By John Mulderig
In his 1922 book What I Saw in America, the great Catholic writer G.K. Chesterton reflects on how beautiful New York’s Times Square would be for someone who couldn’t read.
Similarly, the animated adventure How to Train Your Dragon: The Hidden World (Universal) would benefit from being shown without sound.
Visuals are sumptuous, but the story scant as writer-director Dean DeBlois wraps up a trilogy in all three films of which – based on books by Cressida Cowell – he has had a hand.
Excessively noisy, frenetic battle scenes and dialogue that often breaks down into wooden declarations so self-satisfied they’re grating only get in the way.
Now the ruler of the community of Vikings whose aversion to dragons he cured, Hiccup (voice of Jay Baruchel), the lad at the centre of the franchise, would like nothing better than to concentrate on his ongoing romance with his true love, Astrid (voice of America Ferrera), and on his efforts to liberate captive fire-breathers and create a harmonious utopia populated by both species.
Instead, Hiccup must battle Grimmel (voice of F. Murray Abraham), an implacable enemy to – and hunter of – dragonkind. In pursuit of an old grudge, Grimmel is intent on ensnaring Hiccup’s beloved pet, Toothless.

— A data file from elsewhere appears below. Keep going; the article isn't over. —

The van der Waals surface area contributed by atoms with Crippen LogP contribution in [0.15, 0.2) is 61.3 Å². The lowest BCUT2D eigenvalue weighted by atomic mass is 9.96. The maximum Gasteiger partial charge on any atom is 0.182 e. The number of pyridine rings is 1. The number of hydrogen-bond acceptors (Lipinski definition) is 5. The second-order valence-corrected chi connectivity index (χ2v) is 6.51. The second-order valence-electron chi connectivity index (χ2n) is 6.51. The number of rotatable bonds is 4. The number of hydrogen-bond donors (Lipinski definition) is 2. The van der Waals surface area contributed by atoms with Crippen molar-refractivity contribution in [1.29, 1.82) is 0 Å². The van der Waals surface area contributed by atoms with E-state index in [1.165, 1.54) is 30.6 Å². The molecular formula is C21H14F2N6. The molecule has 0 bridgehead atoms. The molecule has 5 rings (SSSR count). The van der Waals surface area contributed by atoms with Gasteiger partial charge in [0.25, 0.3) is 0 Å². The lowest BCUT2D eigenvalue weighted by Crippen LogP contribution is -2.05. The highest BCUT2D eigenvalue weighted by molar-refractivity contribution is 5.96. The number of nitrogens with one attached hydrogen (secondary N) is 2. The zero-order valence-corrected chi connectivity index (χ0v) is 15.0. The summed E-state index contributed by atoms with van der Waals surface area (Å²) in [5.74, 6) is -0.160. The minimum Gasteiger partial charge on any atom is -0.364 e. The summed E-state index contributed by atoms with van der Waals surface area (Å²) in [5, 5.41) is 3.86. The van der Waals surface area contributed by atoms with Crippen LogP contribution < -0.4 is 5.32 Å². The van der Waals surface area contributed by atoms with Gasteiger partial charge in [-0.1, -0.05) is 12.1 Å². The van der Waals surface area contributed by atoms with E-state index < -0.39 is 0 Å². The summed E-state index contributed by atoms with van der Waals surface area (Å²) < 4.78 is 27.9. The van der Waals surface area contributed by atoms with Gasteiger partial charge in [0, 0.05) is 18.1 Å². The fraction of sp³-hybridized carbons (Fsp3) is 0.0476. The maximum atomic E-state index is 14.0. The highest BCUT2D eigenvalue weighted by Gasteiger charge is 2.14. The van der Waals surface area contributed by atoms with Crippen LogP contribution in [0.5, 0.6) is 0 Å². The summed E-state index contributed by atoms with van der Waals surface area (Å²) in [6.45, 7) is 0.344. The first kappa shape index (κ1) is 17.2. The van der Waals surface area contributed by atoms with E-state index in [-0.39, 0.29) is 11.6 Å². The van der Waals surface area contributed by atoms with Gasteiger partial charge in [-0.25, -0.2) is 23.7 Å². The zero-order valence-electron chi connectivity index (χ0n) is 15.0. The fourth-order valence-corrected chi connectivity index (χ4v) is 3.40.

There’s a melancholy feel to the script’s ultimate lesson in altruism, a mood akin to that evoked by Peter, Paul and Mary’s Puff the Magic Dragon. Yet, like the values throughout, this message is in keeping with a Christian perspective.
That’s reassuring since the overall milieu is vaguely pagan. This may be historically justified, insofar as the silly Vikings on screen are in any way related to their rampaging real-life counterparts.
And there’s really nothing more to it than the occasional exclamation and a single, silent religious ceremony. Still, parents of impressionable kids should take note.
Timid tots also are not the ideal audience for this movie since, along with the numerous scenes of intense, albeit bloodless, conflict that might prove overwhelming for them, the fate of the good guys often hangs in the balance.
That said, this is a feast for the eyes, if not necessarily for the brain, that’s suitable for a wide range of ages.
The film contains characters in peril, much thoroughly stylised combat, mythological references and fleeting childish scatological humor.